Music Dir.: Richard Cherwin Cinematography: Bud Thackery
Starring: Evelyn Ankers, Richard Fraser, George Leigh and Barbara Everest
The Fatal Witness is the first film that Ankers did for Republic after leaving Universal in 1945 and working for several years doing low budget features. And while the quality was decidedly below that of working for a major studio, she at least had the satisfaction of receiving staring billing and, perhaps, treated like the star she was instead of just another cog in the wheel of the production line. While it is a treat to see Ankers any time, there is a sense that she is simply earning a paycheck. She is vastly better than any of her costars and it must have seemed that way for her too. But she needed the work while husband Richard Denning made his way back into pictures after the war, and she quit Hollywood once he became established during the science-fiction boom of early fifties.
This story concerns a wealthy old lady, Barbara Everest, who finds her emerald broach missing and naturally suspects her ne’er-do-well nephew George Leigh of stealing it to support his luxurious lifestyle. The two dislike each other intensely and their only go-between is Evelyn Ankers, as Everest’s ward, who is more trusting of Leigh. Everest searches his room and when he shows up, indignant at the intrusion, she threatens to disinherit her nephew. He leaves in a huff, then proceeds to get drunk at the pub. Suspiciously, however, he makes a scene, demanding more alcohol, accosting the waitress and getting into a fight with the bartender, all of which land him in jail. That night, however, Everest is murdered in her bed, strangled, and when Scotland Yard inspector Richard Fraser suspects Leigh he is thwarted by the fact that the man has an airtight alibi. But Fraser has another motive for continuing his investigation. While attempting to catch the wary Leigh, he is also attempting to win the affections of Ankers.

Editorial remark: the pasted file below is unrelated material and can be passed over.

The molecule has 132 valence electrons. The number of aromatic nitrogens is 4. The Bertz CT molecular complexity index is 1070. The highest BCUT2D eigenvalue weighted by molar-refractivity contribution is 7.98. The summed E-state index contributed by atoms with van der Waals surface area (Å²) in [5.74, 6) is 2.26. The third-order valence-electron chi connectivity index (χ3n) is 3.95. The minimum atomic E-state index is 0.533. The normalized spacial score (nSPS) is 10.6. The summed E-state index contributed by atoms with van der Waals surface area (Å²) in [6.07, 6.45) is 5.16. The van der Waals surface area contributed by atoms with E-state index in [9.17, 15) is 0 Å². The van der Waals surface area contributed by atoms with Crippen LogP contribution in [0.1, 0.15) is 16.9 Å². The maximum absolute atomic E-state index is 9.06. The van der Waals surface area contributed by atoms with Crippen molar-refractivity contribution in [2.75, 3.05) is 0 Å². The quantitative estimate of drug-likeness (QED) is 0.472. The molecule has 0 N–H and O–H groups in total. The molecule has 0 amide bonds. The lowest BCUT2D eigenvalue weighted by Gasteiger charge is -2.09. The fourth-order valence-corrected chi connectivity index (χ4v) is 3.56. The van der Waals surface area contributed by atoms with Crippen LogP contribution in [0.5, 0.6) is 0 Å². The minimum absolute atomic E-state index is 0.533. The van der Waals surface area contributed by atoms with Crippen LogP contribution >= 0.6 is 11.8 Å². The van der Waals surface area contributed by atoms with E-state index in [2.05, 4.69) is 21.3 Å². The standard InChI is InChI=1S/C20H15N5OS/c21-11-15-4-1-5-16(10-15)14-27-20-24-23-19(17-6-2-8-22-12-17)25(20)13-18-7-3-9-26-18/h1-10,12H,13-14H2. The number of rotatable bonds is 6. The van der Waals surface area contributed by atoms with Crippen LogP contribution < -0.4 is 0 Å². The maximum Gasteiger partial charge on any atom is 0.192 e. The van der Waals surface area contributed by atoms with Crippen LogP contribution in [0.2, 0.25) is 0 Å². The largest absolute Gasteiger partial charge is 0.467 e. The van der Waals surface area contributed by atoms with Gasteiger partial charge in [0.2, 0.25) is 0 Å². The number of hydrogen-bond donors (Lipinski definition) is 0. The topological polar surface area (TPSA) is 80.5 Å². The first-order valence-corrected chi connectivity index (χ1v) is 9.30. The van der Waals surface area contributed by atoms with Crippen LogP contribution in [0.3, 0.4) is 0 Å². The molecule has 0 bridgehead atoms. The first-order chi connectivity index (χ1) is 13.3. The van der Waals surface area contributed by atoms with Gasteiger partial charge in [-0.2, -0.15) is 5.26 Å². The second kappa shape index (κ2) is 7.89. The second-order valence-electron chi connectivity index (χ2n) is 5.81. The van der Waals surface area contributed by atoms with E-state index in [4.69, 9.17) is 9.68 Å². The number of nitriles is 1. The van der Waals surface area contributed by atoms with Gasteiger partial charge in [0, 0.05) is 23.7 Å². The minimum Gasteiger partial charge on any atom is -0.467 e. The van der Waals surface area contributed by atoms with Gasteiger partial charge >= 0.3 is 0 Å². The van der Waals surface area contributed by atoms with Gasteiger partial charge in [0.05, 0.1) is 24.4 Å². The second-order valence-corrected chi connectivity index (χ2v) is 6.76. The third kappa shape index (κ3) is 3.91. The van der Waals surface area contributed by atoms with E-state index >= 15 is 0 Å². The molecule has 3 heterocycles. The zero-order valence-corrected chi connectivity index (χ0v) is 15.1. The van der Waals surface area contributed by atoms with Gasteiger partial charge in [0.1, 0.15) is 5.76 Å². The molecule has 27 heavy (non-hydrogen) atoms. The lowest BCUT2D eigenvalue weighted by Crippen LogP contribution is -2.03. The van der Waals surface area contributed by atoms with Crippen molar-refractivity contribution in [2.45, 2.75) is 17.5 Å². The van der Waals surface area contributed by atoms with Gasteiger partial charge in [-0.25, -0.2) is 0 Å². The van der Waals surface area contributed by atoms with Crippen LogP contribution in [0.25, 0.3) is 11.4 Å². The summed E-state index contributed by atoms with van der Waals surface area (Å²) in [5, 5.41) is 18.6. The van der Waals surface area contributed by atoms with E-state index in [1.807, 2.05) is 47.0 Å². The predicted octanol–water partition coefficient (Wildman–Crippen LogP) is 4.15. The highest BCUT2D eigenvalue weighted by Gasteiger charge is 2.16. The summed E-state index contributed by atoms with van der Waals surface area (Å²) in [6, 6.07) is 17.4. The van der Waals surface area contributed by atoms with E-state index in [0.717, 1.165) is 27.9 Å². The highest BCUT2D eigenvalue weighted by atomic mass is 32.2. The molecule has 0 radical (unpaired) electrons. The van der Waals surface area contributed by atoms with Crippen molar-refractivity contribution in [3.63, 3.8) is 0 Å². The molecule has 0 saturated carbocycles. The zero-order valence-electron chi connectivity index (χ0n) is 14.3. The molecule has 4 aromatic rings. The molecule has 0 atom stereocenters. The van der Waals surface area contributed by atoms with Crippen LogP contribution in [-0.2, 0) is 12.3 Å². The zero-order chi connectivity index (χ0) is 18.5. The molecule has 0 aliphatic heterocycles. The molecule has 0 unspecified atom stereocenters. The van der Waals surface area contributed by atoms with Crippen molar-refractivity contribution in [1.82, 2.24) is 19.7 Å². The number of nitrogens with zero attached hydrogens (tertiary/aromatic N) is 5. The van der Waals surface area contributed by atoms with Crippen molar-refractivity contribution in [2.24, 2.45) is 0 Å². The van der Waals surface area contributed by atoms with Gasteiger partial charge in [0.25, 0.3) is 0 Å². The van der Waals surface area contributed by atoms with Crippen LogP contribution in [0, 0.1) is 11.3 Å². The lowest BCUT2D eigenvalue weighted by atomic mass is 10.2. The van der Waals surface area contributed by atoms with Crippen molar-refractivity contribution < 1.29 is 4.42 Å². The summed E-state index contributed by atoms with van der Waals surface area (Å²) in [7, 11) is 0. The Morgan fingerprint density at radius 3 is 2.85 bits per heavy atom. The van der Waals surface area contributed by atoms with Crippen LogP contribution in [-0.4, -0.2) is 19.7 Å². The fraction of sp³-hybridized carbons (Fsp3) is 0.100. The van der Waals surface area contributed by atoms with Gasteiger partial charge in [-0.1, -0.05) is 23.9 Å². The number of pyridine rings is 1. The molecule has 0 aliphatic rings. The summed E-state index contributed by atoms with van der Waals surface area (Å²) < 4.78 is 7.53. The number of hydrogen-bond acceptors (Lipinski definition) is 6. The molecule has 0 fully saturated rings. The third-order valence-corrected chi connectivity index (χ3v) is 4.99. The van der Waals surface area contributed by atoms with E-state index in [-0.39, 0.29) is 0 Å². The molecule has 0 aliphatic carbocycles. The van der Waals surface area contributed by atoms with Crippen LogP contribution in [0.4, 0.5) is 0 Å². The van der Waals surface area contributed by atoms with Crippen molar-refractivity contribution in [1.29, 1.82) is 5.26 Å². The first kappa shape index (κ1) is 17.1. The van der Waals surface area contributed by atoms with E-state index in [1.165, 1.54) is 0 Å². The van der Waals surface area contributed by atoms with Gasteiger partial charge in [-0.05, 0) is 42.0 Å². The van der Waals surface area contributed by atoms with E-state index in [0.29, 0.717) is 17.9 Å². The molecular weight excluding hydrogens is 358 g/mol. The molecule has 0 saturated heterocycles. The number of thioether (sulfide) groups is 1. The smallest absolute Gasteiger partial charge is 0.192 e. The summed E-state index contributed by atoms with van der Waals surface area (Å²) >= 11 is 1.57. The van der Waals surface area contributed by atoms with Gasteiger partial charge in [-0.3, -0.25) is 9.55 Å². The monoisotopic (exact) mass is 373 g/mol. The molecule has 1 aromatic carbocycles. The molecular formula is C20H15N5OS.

The main thing that determines the success of any actor on screen is their ability to seem natural, and that is the biggest deficiency of B movies. Richard Fraser, for all his cultured voice and good looks, is incredibly wooden and uncomfortable. Likewise, George Leigh is going for a sort of David Niven arrogance, but all he achieves is a poor man’s Zachary Scott and comes off as more of a dandy. Ankers, no surprise, gives an effortless performance, natural and authoritative, and I’m hesitant to say the only real reason for watching the film, because it’s not actually bad in an unwatchable sense. Frederick Worlock does a nice job as the old Scotland Yard inspector and friend of the family. And especially good in a small role is Barry Bernard as a Cockney workingman who suddenly comes into a lot of money. The script is fairly banal, but it does have a clever ending. The Fatal Witness is definitely a low-budget production, but worth seeing for Evelyn Ankers and a fun story.